What is the most interesting aspect of working with sea otters?
The expansion of sea otters in Southeast Alaska is a fascinating case study of how an animal population recovers. Sea otters were reintroduced to Southeast Alaska in the late 1960s. They were hunted for their fur in the late 1700s to early 1800s and were absent for over 100 years. As they recolonize, I am fascinated by the changes in the marine environment and the response of people to this change.
What is one of your favorite moments in the field?
My favorite moments in the field have happened when I was least expecting it. As an example, I was in the intertidal zone looking down at some algae when a humpback whale surfaced to breathe, literally right next to me, along the steep rocky zone. The exploding “whoosh” startled me and I jumped. My dog next to me started to bark. The wildlife animals in Alaska are stunning and the best opportunities to see them up close often happen like this, unexpectedly.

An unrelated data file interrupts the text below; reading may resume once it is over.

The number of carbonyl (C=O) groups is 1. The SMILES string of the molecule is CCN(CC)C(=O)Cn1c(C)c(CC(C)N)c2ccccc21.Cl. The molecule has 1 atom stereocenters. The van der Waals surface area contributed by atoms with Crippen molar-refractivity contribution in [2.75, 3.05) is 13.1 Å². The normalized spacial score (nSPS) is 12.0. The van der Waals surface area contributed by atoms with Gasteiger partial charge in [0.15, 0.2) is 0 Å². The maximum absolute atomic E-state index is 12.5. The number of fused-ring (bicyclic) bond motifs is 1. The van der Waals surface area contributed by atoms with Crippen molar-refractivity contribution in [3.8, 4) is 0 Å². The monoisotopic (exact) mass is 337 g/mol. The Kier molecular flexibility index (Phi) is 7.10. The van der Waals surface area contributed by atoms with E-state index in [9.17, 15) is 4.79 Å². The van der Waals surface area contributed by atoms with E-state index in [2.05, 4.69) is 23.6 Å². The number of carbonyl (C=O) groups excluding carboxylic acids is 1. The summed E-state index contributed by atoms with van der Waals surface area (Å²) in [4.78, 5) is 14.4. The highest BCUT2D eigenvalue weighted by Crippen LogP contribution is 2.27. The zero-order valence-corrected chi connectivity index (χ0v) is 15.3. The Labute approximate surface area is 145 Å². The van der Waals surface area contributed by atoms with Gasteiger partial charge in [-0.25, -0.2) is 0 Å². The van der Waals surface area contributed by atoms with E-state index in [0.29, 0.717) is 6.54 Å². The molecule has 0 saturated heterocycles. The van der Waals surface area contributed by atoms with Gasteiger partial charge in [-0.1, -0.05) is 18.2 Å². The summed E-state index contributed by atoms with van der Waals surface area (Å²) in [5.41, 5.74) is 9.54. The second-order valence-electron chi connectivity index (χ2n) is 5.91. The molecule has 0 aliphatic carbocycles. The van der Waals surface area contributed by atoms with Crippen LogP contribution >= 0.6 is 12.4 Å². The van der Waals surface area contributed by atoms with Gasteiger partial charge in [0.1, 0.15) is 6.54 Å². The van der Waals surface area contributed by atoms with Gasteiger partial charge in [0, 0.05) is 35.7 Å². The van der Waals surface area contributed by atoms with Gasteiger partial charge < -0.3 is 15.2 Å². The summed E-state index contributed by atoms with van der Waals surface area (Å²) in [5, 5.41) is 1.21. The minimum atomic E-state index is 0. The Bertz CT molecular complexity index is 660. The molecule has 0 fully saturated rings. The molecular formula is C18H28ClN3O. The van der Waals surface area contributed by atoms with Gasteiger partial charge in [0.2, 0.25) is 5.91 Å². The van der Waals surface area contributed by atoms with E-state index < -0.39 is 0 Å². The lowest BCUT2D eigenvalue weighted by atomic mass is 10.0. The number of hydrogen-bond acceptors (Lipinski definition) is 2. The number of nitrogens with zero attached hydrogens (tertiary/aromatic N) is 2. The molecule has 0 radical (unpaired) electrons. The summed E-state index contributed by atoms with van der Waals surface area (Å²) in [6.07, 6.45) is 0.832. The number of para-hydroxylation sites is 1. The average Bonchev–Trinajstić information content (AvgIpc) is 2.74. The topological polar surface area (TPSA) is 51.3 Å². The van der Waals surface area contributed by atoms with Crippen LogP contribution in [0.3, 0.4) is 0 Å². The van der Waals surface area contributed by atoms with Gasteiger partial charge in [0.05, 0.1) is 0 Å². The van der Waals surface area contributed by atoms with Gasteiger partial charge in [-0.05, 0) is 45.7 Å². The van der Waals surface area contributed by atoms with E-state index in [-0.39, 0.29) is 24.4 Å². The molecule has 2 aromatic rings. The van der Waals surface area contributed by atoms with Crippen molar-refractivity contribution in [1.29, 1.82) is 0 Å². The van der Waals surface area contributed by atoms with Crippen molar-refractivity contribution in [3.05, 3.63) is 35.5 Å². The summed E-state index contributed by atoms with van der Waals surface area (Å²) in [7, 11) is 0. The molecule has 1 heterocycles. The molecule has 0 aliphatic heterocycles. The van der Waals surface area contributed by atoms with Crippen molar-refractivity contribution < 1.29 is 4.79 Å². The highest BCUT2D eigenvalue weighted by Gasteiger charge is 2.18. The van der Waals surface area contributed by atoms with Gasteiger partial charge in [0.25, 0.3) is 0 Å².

What inspired you to study this species?
Sea otters play a critical role in the ecosystem because they eat so much. Because they don’t have blubber, they need to eat one-quarter or more of their weight per day in order to stay warm in the cold Pacific Ocean. Their favorite foods are marine invertebrates, such as sea urchins, clams and crabs. People like to eat many of these same foods, and so one of my graduate students and I began studying sea otters to identify the overlap between human fisheries and sea otter diets. The research has evolved and we continue to study the role of sea otters in the marine environment.
How does citizen science support your research?
The coast of Alaska is vast, and is longer than the coastline of the lower 48 states combined. Involving citizens has a mutual benefit. We can sample more of this extensive coast with more people power. At the same time, volunteers get to experience the beauty and wildness of Alaska up close. Additionally, citizen science volunteers are an invaluable source to outreach about conservation of sensitive and ecologically important species, such as sea otters.